If you live in Boston, you might have read the recent article in one of the freebie tabloids about Hank Peirce, now the minister at the Unitarian Universalist church in Medford, but formerly a roadie for a number of punk rock bands back in the 1980’s. The article did not mention that Hank did a number of punk rock worship services at the Middle East Cafe in Cambridge, then one of the best places to hear punk music — when I asked Hank about those worship services, he said he did a fairly standard order of service (sermon and all), but with a live punk band providing the music.
Are you with me so far?
Punk rock has its all-too-evident weaknesses, but don’t forget its strengths: a do-it-yourself aesthetic, and a willingness to integrate avant-garde visual art and music into a popular format. Wouldn’t that be fun to try with worship services? Not for the regular worship services we attend every week, perhaps, but as a sort of incubator for innovation in worship. Our Unitarian Universalist worship services could stand some innovation. I came across a music video in which that do-it-yourself aesthetic of punk rock is applied to a mix of musique concrete, performance art, and postmodern ironic self-reference — and I can’t help but imagining a worship service with this kind of punk rock [Link].
OK, I can see that I lost you there.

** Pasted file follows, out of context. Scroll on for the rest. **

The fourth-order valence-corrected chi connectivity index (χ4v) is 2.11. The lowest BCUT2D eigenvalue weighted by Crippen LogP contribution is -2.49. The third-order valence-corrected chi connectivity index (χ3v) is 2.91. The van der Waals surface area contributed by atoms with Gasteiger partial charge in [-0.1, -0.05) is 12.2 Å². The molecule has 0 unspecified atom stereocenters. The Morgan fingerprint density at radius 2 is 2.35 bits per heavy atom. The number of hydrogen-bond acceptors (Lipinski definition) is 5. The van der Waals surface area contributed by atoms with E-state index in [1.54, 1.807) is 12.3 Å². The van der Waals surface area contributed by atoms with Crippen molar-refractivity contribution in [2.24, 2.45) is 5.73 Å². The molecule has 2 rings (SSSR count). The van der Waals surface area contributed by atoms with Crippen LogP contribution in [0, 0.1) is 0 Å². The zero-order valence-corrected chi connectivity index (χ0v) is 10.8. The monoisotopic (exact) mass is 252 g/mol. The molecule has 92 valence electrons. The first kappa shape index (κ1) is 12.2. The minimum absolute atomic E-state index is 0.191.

But as a Transcendentalist, I do believe that humor, odd juxtapositions, unexpectedness, can lead us to confront reality in new ways, shock us out of our complacency and our set ways of being to see (finally) a little bit of truth. Or, as Henry Thoreau brutally puts it:
If you stand right fronting and face to face to a fact, you will see the sun glimmer on both its surfaces, as if it were a cimeter, and feel its sweet edge dividing you through the heart and marrow, and so you will happily conclude your mortal career. Be it life or death, we crave only reality. If we are really dying, let us hear the rattle in our throats and feel cold in the extremities; if we are alive, let us go about our business.
Annie Dillard writes that we should wear crash helmets when we attend a worship service, because if we ever actually unleashed the powers we claim to call on, we’d need them. Or if we ever actually confronted the reality of life and death, we’d need them. Even if you don’t like punk rock, a punk rock worship service would be preferable to a complacent worship service.
Some other time I’ll explain why worship services should incorporate a fair amount of boredom in order to be authentic.